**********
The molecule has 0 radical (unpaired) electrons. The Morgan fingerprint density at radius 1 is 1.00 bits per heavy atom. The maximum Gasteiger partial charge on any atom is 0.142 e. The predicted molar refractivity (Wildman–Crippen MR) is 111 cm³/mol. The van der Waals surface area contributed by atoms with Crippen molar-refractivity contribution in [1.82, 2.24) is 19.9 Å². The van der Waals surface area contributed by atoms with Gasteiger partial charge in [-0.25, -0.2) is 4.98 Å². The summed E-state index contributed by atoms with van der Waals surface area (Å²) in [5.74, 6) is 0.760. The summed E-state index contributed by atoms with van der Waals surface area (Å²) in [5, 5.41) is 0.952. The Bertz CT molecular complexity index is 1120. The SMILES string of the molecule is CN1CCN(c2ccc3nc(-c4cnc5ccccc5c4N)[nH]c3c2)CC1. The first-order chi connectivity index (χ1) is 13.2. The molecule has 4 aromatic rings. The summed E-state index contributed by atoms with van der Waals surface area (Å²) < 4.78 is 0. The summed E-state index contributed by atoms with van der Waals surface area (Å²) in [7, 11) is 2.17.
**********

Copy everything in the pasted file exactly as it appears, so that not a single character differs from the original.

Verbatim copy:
The molecule has 0 radical (unpaired) electrons. The Morgan fingerprint density at radius 1 is 1.00 bits per heavy atom. The maximum Gasteiger partial charge on any atom is 0.142 e. The predicted molar refractivity (Wildman–Crippen MR) is 111 cm³/mol. The van der Waals surface area contributed by atoms with Crippen molar-refractivity contribution in [1.82, 2.24) is 19.9 Å². The van der Waals surface area contributed by atoms with Gasteiger partial charge in [-0.25, -0.2) is 4.98 Å². The summed E-state index contributed by atoms with van der Waals surface area (Å²) in [5.74, 6) is 0.760. The summed E-state index contributed by atoms with van der Waals surface area (Å²) in [5, 5.41) is 0.952. The Bertz CT molecular complexity index is 1120. The SMILES string of the molecule is CN1CCN(c2ccc3nc(-c4cnc5ccccc5c4N)[nH]c3c2)CC1. The first-order chi connectivity index (χ1) is 13.2. The molecule has 4 aromatic rings. The summed E-state index contributed by atoms with van der Waals surface area (Å²) < 4.78 is 0. The summed E-state index contributed by atoms with van der Waals surface area (Å²) in [7, 11) is 2.17.